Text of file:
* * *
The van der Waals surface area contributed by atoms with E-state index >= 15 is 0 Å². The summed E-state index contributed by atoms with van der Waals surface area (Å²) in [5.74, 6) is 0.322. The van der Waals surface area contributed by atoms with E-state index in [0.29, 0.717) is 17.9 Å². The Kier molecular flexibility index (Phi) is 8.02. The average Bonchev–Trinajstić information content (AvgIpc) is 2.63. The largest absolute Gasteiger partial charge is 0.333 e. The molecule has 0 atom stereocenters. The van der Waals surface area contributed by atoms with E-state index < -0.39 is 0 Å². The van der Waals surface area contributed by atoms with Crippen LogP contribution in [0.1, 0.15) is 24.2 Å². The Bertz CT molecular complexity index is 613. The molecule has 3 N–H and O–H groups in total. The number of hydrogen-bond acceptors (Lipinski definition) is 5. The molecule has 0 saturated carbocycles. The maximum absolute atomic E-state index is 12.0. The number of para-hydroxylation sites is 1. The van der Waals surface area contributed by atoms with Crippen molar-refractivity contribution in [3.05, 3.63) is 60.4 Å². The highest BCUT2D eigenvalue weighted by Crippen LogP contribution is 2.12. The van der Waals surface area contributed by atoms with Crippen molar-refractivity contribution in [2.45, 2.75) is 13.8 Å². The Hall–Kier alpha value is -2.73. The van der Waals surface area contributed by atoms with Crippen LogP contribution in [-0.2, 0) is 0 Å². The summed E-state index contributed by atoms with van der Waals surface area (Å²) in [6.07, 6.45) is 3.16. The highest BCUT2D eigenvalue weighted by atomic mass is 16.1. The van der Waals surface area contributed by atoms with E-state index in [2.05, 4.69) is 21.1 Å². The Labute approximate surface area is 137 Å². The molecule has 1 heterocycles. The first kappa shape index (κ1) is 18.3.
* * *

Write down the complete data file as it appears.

The van der Waals surface area contributed by atoms with E-state index >= 15 is 0 Å². The summed E-state index contributed by atoms with van der Waals surface area (Å²) in [5.74, 6) is 0.322. The van der Waals surface area contributed by atoms with E-state index in [0.29, 0.717) is 17.9 Å². The Kier molecular flexibility index (Phi) is 8.02. The average Bonchev–Trinajstić information content (AvgIpc) is 2.63. The largest absolute Gasteiger partial charge is 0.333 e. The molecule has 0 atom stereocenters. The van der Waals surface area contributed by atoms with E-state index < -0.39 is 0 Å². The van der Waals surface area contributed by atoms with Crippen LogP contribution in [0.1, 0.15) is 24.2 Å². The Bertz CT molecular complexity index is 613. The molecule has 3 N–H and O–H groups in total. The number of hydrogen-bond acceptors (Lipinski definition) is 5. The molecule has 0 saturated carbocycles. The maximum absolute atomic E-state index is 12.0. The number of para-hydroxylation sites is 1. The van der Waals surface area contributed by atoms with Crippen molar-refractivity contribution in [3.05, 3.63) is 60.4 Å². The highest BCUT2D eigenvalue weighted by Crippen LogP contribution is 2.12. The van der Waals surface area contributed by atoms with Crippen molar-refractivity contribution in [2.45, 2.75) is 13.8 Å². The Hall–Kier alpha value is -2.73. The van der Waals surface area contributed by atoms with Crippen LogP contribution in [-0.2, 0) is 0 Å². The summed E-state index contributed by atoms with van der Waals surface area (Å²) in [6.07, 6.45) is 3.16. The highest BCUT2D eigenvalue weighted by atomic mass is 16.1. The van der Waals surface area contributed by atoms with E-state index in [2.05, 4.69) is 21.1 Å². The Labute approximate surface area is 137 Å². The molecule has 1 heterocycles. The first kappa shape index (κ1) is 18.3.